How to develop a fast loading website

Is your website taking forever to load? Are you losing customers from having a slow loading website? In this article, we will discuss some techniques on how we can improve the loading speed of your website. One of Google’s algorithms for high organic search engine rankings is having fast loading web pages. In order to be successful online you can’t ignore Google. The people at Google have the interest of the search query user at heart. If you listen to Google’s suggestions you’ll have a better website and reap the benefits of higher search engine rankings.

Increase your website speed

Cascade style sheets – CSS

CSS has made web formatting easier for designers and developers since its birth in 1996. For those who are unfamiliar with CSS, it is a programming language that allows designers to easily change the look and change of a web page.

Before the time of CSS, designers had to apply formatting to every single page throughout the website.  If you’re working on a website that has 10,000 pages and you were asked to modify fonts and colours on every single page it would take you forever and a day.

Use one external CSS file

There are some great benefits of using one external CSS file. All your CSS coding will be stored in one file – making your life easier when you return to modify this website later.  If you’re using third party plug-ins that use CSS it’s best to merge multiple CSS files into one larger CSS file. If a web browser has to read and download multiple CSS files it will take longer for the web page to load.

CSS checklist

  • Use shorthand CSS.
  • Remove any comments and white space from your CSS file.
  • Create one external CSS file – if you have multiple CSS files merge these into one external CSS file.
  • Take advantage of CSS sprites – if there are design elements that you can create using CSS this is worth doing. An example with CSS3 you can create navigation with elegant gradients.  Saving you designing navigation in Photoshop, but more importantly reducing HTTP requests.

Reduce HTTP requests

Where someone visits your website the web browser deals with a number of HTTP requests. An example of a HTTP request is when the web browser has to ask the web server for certain information including: an image, external hyperlinks or translate a PHP query.

Reduce the number PHP queries

PHP can be very productive for developers that are running larger websites. The blogging platform WordPress uses a colossal amount PHP scripting. Although, WordPress is targeted at non-technical people, there are some PHP codes that can be replaced by HTML. If you’re familiar with HTML you can hand code the web pages directly into your WordPress and leave the Widgets.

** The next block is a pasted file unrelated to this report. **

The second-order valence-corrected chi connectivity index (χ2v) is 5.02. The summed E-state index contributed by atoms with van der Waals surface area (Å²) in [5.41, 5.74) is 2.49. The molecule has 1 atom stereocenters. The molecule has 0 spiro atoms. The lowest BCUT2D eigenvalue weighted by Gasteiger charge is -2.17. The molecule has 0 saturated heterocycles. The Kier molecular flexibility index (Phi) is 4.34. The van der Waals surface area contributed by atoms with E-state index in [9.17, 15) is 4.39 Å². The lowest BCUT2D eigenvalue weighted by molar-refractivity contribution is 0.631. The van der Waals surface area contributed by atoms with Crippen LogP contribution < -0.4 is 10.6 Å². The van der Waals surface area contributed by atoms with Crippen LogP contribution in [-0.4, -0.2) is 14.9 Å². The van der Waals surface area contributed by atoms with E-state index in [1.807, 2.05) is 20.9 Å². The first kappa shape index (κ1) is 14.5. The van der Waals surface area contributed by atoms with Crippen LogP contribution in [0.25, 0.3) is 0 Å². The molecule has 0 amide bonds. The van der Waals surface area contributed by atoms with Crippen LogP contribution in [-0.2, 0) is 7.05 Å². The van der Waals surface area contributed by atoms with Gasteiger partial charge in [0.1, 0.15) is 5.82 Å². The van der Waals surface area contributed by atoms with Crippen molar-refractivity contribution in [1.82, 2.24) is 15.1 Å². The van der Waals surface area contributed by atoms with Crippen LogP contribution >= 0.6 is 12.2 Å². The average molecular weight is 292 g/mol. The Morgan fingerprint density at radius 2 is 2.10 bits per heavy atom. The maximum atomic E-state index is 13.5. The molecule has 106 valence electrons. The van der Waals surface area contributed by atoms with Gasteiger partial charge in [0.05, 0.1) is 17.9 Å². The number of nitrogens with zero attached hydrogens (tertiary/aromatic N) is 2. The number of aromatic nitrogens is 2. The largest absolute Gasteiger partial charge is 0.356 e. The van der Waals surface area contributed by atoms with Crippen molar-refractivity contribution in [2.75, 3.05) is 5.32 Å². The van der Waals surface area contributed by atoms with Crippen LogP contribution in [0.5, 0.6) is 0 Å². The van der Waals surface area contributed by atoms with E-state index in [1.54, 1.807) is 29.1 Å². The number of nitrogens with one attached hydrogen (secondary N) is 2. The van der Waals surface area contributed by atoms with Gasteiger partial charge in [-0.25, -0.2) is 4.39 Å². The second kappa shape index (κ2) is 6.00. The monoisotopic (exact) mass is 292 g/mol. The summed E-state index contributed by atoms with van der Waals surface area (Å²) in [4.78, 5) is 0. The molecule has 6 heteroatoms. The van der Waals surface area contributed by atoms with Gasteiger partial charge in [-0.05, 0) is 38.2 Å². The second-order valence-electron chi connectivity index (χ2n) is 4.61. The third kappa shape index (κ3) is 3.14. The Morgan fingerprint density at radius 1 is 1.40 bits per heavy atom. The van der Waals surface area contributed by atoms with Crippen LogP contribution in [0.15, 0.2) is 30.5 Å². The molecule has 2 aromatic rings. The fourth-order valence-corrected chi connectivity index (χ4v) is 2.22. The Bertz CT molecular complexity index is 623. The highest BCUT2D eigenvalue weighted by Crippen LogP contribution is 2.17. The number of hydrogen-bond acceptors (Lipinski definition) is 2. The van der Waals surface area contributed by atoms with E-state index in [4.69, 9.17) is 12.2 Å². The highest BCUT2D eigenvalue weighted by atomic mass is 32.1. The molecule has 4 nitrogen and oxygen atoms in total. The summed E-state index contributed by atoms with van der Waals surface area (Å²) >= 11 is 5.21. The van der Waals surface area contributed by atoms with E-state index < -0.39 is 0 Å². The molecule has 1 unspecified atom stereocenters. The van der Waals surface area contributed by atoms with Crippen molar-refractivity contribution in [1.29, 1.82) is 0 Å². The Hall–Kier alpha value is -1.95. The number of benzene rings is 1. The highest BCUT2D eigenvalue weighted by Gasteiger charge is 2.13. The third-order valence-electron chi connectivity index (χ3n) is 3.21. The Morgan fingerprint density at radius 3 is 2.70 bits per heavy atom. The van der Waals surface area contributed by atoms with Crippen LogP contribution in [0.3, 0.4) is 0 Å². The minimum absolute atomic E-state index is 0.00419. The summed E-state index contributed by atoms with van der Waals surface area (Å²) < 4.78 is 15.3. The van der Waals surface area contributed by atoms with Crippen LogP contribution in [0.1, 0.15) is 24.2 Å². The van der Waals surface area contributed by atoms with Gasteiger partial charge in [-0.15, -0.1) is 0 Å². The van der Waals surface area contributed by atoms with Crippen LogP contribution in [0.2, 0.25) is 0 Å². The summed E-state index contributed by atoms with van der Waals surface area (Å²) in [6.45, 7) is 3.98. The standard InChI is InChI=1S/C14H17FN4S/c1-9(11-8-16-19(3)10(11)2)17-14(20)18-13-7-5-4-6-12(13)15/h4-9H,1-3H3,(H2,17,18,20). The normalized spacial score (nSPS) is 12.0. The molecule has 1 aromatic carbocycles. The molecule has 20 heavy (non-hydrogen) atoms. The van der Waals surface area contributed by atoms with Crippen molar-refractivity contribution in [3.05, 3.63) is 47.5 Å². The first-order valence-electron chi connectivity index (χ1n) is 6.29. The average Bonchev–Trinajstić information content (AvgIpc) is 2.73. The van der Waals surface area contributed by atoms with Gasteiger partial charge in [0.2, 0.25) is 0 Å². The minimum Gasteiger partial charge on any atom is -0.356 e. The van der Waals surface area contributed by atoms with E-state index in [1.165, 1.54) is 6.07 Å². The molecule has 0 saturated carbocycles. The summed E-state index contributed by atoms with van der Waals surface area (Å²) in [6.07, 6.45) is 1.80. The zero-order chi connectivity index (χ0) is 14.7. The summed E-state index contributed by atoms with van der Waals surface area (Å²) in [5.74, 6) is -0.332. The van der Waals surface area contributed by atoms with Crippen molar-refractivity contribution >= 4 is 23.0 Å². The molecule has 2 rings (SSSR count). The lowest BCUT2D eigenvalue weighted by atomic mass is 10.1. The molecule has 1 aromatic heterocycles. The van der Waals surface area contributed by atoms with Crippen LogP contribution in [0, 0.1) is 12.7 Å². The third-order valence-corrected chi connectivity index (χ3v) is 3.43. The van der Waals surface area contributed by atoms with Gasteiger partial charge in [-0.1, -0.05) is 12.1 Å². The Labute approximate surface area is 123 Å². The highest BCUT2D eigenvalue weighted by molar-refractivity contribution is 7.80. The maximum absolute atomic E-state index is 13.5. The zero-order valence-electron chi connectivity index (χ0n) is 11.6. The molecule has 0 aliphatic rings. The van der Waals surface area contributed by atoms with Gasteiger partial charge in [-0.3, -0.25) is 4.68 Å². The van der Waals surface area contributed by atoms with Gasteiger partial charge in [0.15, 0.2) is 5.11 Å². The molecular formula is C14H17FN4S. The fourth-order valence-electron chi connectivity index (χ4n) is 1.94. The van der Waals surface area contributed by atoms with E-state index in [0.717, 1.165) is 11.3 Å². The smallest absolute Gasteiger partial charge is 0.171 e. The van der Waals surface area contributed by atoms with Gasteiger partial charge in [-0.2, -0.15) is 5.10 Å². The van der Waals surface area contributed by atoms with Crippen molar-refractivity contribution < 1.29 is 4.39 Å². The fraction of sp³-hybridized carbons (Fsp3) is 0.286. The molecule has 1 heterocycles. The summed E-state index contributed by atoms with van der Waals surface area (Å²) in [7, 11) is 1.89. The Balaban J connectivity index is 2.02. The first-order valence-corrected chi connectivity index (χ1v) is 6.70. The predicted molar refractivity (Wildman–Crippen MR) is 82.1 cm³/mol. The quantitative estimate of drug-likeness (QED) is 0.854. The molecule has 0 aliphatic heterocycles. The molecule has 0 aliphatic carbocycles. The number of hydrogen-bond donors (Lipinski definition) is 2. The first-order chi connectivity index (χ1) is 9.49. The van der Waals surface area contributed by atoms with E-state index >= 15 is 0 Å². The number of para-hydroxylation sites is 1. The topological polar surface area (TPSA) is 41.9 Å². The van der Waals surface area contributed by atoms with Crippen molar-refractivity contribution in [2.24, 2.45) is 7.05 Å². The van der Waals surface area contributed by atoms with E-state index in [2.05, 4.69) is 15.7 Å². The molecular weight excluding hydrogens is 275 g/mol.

Think of PHP as a foreign language, the web browser doesn’t understand PHP, luckily the web server does. The web server is the translator for the web browser. The more PHP that your website uses the longer it’ll take for your website to download.

Use Relative URL paths

Throughout your website it’s important to use relative URLS where possible. A relative URL is a file or directory that’s related to your present file or directory location.

A relative URL is ideal for internal linking for example:

<a href=”aboutus.html”>About Us</a>

An absolute URL states the full URL as you’d type in the web browser for example:

<a href=http://www.intrahost.co.uk>Intrahost</a>

Using relative URL paths minimises the number of HTTP requests that the web browser has to read.

Use DIV tags

Building websites in tables is out of date and makes your web page heavy.  Tables contain a lot of information for the web browser to process.  DIV and CSS are lighter and easier to work with.

Use images wisely

can make a web design layout look brilliant. However, images can seriously slow your website down.  Design is important, but you need to consider if these images are necessary. If your main design layout is made up from 25 images that’s 25 HTTP requests on images alone. Consider what’s absolutely critical for your website.  Although we have broadband, you still need to reduce your image file size.

Place external JavaScript at the bottom of your web page

The web browser reads content from top to bottom. JavaScript takes the most amount of time to load. It makes sense for the rest of the website to load first then apply the JavaScript last. Chances are the JavaScript isn’t the most important element on your website.

When you develop a website always ask yourself: “what’s important for the web user?” Make the web page fast loading and relevant to the web user.

Minimise the usage of Flash

It is not advised to develop a full Flash based website. Google can’t read a Flash based website and people may not have the patience for the website to load. You can use Flash, however, it’s important to use it sparingly and when it’s absolutely necessary.

Invest in good reliable hosting

Depending on your budget the best option for fast web hosting is a Cloud server. You have access to unshared resources and reap the benefits of a fast loading website. However, if you have a small business and a small online presence this is not realistic.

To get the best web hosting for your money, it’s important to do some market research. Find out as much as possible about your potential web hosting provider. Telephone the contact support team. Ask people in your network which hosting providers they use.  Price is often considered as the number one factor for web hosting. Remember that quality web hosting comes at a price.